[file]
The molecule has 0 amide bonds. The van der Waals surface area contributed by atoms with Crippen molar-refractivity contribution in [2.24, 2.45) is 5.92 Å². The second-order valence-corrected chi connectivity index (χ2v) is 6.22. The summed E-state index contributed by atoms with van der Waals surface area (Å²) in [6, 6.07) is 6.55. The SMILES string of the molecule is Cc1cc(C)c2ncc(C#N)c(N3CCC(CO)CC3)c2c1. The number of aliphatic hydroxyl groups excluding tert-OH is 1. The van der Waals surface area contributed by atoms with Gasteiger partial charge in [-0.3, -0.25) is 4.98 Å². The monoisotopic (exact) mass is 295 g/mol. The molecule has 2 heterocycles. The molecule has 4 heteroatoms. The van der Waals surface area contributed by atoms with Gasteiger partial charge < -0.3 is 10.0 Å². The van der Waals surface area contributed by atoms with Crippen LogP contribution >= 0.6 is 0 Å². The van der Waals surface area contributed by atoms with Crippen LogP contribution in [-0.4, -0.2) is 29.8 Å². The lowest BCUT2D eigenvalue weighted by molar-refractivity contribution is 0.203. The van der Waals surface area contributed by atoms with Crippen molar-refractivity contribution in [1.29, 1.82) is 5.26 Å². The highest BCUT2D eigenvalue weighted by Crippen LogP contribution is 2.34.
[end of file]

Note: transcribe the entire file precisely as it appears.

The molecule has 0 amide bonds. The van der Waals surface area contributed by atoms with Crippen molar-refractivity contribution in [2.24, 2.45) is 5.92 Å². The second-order valence-corrected chi connectivity index (χ2v) is 6.22. The summed E-state index contributed by atoms with van der Waals surface area (Å²) in [6, 6.07) is 6.55. The SMILES string of the molecule is Cc1cc(C)c2ncc(C#N)c(N3CCC(CO)CC3)c2c1. The number of aliphatic hydroxyl groups excluding tert-OH is 1. The van der Waals surface area contributed by atoms with Gasteiger partial charge in [-0.3, -0.25) is 4.98 Å². The monoisotopic (exact) mass is 295 g/mol. The molecule has 2 heterocycles. The molecule has 4 heteroatoms. The van der Waals surface area contributed by atoms with Gasteiger partial charge < -0.3 is 10.0 Å². The van der Waals surface area contributed by atoms with Crippen LogP contribution >= 0.6 is 0 Å². The van der Waals surface area contributed by atoms with Crippen LogP contribution in [-0.4, -0.2) is 29.8 Å². The lowest BCUT2D eigenvalue weighted by molar-refractivity contribution is 0.203. The van der Waals surface area contributed by atoms with Crippen molar-refractivity contribution in [1.29, 1.82) is 5.26 Å². The highest BCUT2D eigenvalue weighted by Crippen LogP contribution is 2.34.